Welcome to Tea & Tips, where we respond to burning questions from parents and educators — taking aim on one topic at a time, guiding you to improve communication, confidence and calm.
Does your kid do their homework and then neglect to turn it in? Does that make you frustrated, but your child doesn’t seem to care? Here are some thoughts on helping kids turn in homework. It starts with a question about whether it’s even important to you.
All right, so we have a question that we want to read to you from a mom who says, "How do I motivate my inattentive kid to do homework?" But then she goes on to say, "Personally, I don't believe in homework. My kid spends six hours at school, gets home after 4 p.m., and then faces three to four hours of homework a day, so there's no down time, no time to spend with friends, or even just relax."
It's hard when our values are questioned
...are out of sync with what's expected.
Part of this is about understanding what your child really wants, and so it may be that your child's in line with you, and says, "I really don't want to do homework either." Or your child might be, "My gosh, I really want to get it done." A lot of our kids are focused on pleasing, and doing really well, and so that's the first thing, is to just check in and make sure you're in the same groove that your child is, on this.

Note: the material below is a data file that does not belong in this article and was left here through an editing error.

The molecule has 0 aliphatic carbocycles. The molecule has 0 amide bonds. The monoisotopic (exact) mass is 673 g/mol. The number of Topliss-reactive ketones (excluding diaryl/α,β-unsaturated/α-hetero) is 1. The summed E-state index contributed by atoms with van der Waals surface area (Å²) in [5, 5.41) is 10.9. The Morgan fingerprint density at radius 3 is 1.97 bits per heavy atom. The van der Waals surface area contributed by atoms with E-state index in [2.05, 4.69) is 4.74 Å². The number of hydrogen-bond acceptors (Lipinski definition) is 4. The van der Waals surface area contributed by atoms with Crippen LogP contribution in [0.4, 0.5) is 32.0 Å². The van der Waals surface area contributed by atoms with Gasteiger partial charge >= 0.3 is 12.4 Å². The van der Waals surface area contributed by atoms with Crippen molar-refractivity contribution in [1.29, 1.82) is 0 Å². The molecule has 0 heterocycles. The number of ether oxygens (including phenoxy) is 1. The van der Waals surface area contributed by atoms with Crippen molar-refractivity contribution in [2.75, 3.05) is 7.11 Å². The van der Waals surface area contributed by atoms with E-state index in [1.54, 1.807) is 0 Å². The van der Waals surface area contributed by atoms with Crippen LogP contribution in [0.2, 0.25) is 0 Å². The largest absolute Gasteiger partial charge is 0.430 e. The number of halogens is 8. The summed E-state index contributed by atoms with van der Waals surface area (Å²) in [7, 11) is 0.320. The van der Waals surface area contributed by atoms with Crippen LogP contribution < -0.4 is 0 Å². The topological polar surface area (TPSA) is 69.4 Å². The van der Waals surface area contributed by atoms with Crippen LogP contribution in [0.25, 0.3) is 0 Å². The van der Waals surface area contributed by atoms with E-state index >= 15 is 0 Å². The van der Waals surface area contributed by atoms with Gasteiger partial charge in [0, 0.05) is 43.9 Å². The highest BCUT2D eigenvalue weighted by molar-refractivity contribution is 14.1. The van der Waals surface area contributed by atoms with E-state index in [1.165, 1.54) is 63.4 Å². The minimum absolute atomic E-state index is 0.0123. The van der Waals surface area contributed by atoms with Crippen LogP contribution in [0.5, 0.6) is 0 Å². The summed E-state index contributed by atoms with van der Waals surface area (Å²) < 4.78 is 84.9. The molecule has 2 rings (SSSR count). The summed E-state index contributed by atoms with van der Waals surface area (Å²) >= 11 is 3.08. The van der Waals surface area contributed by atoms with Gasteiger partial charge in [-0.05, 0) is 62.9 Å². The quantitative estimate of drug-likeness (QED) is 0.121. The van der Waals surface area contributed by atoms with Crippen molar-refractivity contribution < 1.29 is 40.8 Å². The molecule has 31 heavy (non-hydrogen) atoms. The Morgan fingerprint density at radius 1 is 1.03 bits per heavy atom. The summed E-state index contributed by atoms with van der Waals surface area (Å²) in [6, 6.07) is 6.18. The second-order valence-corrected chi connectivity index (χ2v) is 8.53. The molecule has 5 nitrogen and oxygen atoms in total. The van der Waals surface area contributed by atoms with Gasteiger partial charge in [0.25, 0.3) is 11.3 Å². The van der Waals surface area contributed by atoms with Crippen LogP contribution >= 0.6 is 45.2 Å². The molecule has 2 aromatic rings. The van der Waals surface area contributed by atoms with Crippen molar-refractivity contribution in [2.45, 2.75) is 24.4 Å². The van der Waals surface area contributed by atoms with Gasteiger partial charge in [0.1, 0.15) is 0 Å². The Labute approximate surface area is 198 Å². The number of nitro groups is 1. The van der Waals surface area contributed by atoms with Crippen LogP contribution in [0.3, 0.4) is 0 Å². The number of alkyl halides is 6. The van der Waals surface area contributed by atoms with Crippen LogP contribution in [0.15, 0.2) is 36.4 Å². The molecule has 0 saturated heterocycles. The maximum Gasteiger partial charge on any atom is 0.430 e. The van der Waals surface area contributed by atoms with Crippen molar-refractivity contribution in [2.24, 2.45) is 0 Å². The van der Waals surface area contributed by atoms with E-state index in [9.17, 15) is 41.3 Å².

The second piece of it is to know that you really do have choices in the matter, and it doesn't always feel like that, because one of the choices probably feels pretty stinky. But this is taking me back to the decision I made to let my son fail band class in 7th grade. It was a lot of work for him to fill out all those little things that said he practiced, and he actually practiced, but he was failing because he wasn't actually turning in his stuff. So we made the choice. I think that that's part of it, is just reflecting on what choices you do have, and being conscious about that.
What I would add to that is bringing your kid into that conversation like we did. My son was in an exam period, and was really struggling with a paper that he didn't like the topic, he didn't like the book, he didn't like anything, and he was really having a hard time. I finally looked at him, and I said, "So what if you don't write it?" And he paused, and processed it, and figured it out, and then he came back and he said, "No, I'd lose two grades, too many grades-- It's not worth it." But then when he went to finish the paper, he had a different motivation, actually. It was his decision to do it, instead of just something he had to do, and that made a huge difference.
At the end of the day, whether our kids do their homework, or choose to turn it in, is about how invested they are, and how reasonable it is. Start by getting clear on the real challenge before you focus on the goal of turning in homework.
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